Berkshire Ruminations

Monday, May 21, 2007

Sell GGG - They recalled their baby toys!

On this blog, just as a matter of principle, I have tried to avoid simply republishing previously published news bites or other bloggers’ postings. But this one was just too outrageous to pass up. It was brought to my attention on the Google Finance message boards by Dr. Bob Kiser. Dr. Kiser pointed out that Google Finance listed news of the Graco Children’s Products Inc. recall of its Soft Block Tower Toys alongside the Graco Inc. stock quote. The funny thing is that these two companies, although they share a similar name, have absolutely nothing else to do with one another.

Graco Inc. (GGG), the fluid-handling systems manufacturer, is a company I have been following for several months now. This no-debt company has averaged an ROE of over 40% for ten years and spends little in the way of capital expenditures. I wonder if periodic bad news from the other Graco sometimes has an adverse impact on the stock of this Graco when rash investors confuse the two…

Such a postulation is not as ridiculous as it may seem at first glance. Last year, when Jim Cramer mania was at its peek and a mere Mad Money endorsement was all it took to move a stock by five or ten percent, several stocks that were confused with the actual recommendations traded in concert.

This phenomenon is nothing new and has generally been attributed to the presence of ignorant “noise traders,” those that don’t do their homework before making a trade. The Harvard Business School dissertation of Michael S. Rashes, later excerpted in the Journal of Finance, documents the similar trading patterns of two securities with similar ticker symbols that are otherwise unrelated. In the late 1990s, MCI Communications traded on the Nasdaq under the ticker symbol MCIC. The ticker symbol MCI was an NYSE ticker reserved for a closed-end fund called Massmutual Corporate Investors. Clearly, these two securities have no relationship beyond their ticker symbols, yet Rashes shows an extraordinary amount of comovement between them.

During the period of the study, MCI Communications was in frequent merger negotiations with a number of different firms. (Of course, eventually it was acquired by Worldcom.) This gives Rashes many big news days to examine the corresponding behavior of Massmutual. He finds that on days of good news for MCI Communications, volume for Massmutual increased as well. Further, through regression analysis, he finds that the returns for Massmutual are actually a statistically significant explanation for the contemporaneous returns of MCI Communications, even though the returns of other telecom companies, such as AT&T, are not. Rashes estimates that as many as 1% of the trades in MCI during 1996 and 1997 were erroneous MCIC trades.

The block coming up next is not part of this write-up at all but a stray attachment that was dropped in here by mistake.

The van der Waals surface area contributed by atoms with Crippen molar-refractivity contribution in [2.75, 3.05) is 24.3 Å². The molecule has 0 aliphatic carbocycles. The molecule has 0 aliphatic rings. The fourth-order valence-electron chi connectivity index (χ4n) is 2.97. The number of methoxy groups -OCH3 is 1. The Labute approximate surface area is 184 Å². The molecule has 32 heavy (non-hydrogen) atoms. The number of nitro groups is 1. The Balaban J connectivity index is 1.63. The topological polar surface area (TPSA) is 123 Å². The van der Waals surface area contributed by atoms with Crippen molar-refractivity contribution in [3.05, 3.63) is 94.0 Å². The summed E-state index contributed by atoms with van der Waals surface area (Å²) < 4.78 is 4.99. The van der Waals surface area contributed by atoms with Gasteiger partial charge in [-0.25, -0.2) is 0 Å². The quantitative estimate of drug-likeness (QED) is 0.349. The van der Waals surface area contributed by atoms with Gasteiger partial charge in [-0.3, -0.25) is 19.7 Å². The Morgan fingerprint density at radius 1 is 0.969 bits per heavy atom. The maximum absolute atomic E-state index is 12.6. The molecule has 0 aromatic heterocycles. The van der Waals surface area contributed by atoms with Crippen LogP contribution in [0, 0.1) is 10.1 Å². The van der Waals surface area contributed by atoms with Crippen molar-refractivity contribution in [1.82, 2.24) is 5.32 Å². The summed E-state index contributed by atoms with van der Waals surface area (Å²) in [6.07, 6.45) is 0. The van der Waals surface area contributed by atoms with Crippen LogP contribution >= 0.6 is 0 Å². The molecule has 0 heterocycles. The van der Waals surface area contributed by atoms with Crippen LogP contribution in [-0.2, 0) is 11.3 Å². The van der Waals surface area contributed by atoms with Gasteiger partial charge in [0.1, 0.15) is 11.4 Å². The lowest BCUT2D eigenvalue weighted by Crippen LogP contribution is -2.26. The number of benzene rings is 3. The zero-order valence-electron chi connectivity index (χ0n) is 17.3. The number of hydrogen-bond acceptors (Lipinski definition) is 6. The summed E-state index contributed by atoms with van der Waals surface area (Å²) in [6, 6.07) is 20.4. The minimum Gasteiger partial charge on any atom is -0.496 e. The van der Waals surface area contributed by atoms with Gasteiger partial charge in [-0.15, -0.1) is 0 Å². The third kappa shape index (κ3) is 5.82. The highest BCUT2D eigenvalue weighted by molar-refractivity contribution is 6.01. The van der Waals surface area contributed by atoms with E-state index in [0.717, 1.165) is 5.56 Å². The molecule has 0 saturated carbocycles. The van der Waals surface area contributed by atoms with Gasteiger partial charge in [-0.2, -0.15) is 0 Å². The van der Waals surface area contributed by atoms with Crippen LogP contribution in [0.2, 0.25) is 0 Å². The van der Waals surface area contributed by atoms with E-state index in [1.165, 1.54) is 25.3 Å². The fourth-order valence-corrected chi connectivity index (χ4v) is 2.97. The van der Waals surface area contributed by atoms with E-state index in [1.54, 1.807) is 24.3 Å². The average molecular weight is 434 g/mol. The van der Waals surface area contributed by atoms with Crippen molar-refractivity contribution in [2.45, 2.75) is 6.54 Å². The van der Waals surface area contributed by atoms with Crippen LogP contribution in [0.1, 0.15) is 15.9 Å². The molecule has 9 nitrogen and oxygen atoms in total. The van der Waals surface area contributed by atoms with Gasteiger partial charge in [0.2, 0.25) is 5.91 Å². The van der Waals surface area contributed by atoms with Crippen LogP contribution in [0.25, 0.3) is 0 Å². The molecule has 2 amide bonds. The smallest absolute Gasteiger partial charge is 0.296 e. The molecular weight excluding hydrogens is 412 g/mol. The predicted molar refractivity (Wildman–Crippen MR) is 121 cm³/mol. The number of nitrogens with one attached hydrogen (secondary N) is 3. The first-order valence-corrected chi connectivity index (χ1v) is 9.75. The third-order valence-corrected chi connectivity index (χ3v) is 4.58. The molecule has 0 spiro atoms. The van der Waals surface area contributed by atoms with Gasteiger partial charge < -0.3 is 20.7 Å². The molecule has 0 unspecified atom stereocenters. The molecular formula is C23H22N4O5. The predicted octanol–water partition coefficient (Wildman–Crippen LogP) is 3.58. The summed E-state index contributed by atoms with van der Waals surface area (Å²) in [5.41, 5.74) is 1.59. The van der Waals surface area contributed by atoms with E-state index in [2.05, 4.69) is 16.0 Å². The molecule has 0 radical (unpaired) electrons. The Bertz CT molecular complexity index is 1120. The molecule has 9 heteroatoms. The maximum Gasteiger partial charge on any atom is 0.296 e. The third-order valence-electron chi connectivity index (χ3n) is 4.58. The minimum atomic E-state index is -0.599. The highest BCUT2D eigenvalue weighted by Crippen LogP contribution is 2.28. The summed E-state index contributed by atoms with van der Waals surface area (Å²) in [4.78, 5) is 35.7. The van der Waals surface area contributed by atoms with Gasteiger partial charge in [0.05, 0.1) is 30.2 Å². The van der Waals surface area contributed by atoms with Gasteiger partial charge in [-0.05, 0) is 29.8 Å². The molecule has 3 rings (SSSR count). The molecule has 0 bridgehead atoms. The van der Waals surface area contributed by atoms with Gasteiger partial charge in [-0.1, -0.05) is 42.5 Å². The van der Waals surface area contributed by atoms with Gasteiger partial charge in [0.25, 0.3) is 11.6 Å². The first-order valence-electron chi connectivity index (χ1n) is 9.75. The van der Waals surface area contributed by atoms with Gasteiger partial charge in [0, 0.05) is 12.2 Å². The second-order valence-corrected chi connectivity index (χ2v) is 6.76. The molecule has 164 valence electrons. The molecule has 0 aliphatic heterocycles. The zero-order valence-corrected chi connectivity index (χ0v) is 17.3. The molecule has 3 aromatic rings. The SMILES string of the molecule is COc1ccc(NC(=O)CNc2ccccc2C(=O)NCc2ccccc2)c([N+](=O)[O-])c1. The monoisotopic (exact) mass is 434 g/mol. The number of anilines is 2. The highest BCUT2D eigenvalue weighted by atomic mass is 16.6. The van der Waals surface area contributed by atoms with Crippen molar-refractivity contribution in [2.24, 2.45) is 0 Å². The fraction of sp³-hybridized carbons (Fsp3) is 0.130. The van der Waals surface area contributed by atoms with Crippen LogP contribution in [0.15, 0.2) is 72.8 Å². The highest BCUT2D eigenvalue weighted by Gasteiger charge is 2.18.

Graco Children’s products is not publicly traded – it is owned by Rubbermaid (NWL) – so ticker symbol confusion couldn’t cause the type of blatant mispricing mentioned above. But it nonetheless would seem feasible that there are individuals, even perhaps overwhelmed portfolio managers, reckless enough to sell GGG shares short upon hearing about the Soft Block Tower Toys recall. If this is the case, maybe we should watch Graco Children’s as part of our monitoring of Graco Inc.

FD: I own shares of GGG, but have no position in any other security mentioned in this post.


  • What's more ridiculous is that shows that you've a sell rating on this stock based on this blog post :)

    By Blogger Ghulam Sarwar, at 23 May, 2007 07:42  

  • What the heck is going on? This blogosphere thing is starting to cause me to lose my mind!

    By Blogger Andy Kern, at 23 May, 2007 09:22  

  • Hey Andy, I love your blog. I just wanted to make a comment. Most of the volume is generated from blogs that push the stock daily or from spam companies that email millions of investors who don't take the time to thoroughly analyze the company before investing.

    Hey check out this funny video if you need a laugh

    By Blogger monstertvatl, at 23 May, 2007 22:31  

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